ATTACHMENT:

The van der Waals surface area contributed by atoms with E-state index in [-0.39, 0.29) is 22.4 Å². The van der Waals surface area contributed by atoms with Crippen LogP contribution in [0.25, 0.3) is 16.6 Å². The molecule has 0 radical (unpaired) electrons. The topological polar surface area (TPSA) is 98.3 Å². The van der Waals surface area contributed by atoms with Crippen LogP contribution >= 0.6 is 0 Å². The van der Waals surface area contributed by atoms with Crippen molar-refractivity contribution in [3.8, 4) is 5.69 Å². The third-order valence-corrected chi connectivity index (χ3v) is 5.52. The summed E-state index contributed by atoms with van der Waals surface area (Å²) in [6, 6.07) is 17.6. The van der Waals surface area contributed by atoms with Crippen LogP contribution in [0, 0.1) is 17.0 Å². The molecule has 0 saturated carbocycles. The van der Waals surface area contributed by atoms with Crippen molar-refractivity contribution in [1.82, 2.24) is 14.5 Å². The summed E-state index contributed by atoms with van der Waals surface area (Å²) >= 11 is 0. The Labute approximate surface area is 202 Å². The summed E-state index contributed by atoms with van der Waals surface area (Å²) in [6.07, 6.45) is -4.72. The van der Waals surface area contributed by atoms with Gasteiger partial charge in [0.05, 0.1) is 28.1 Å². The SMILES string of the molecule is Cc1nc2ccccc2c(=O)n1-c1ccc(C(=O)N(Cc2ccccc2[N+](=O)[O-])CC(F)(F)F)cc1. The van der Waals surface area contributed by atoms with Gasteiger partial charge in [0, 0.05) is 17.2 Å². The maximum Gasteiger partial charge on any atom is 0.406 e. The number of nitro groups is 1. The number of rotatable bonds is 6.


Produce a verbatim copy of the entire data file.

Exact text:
The van der Waals surface area contributed by atoms with E-state index in [-0.39, 0.29) is 22.4 Å². The van der Waals surface area contributed by atoms with Crippen LogP contribution in [0.25, 0.3) is 16.6 Å². The molecule has 0 radical (unpaired) electrons. The topological polar surface area (TPSA) is 98.3 Å². The van der Waals surface area contributed by atoms with Crippen LogP contribution >= 0.6 is 0 Å². The van der Waals surface area contributed by atoms with Crippen molar-refractivity contribution in [3.8, 4) is 5.69 Å². The third-order valence-corrected chi connectivity index (χ3v) is 5.52. The summed E-state index contributed by atoms with van der Waals surface area (Å²) in [6, 6.07) is 17.6. The van der Waals surface area contributed by atoms with Crippen LogP contribution in [0, 0.1) is 17.0 Å². The molecule has 0 saturated carbocycles. The van der Waals surface area contributed by atoms with Crippen molar-refractivity contribution in [1.82, 2.24) is 14.5 Å². The summed E-state index contributed by atoms with van der Waals surface area (Å²) >= 11 is 0. The Labute approximate surface area is 202 Å². The summed E-state index contributed by atoms with van der Waals surface area (Å²) in [6.07, 6.45) is -4.72. The van der Waals surface area contributed by atoms with Gasteiger partial charge in [0.05, 0.1) is 28.1 Å². The SMILES string of the molecule is Cc1nc2ccccc2c(=O)n1-c1ccc(C(=O)N(Cc2ccccc2[N+](=O)[O-])CC(F)(F)F)cc1. The van der Waals surface area contributed by atoms with Gasteiger partial charge in [0, 0.05) is 17.2 Å². The maximum Gasteiger partial charge on any atom is 0.406 e. The number of nitro groups is 1. The number of rotatable bonds is 6.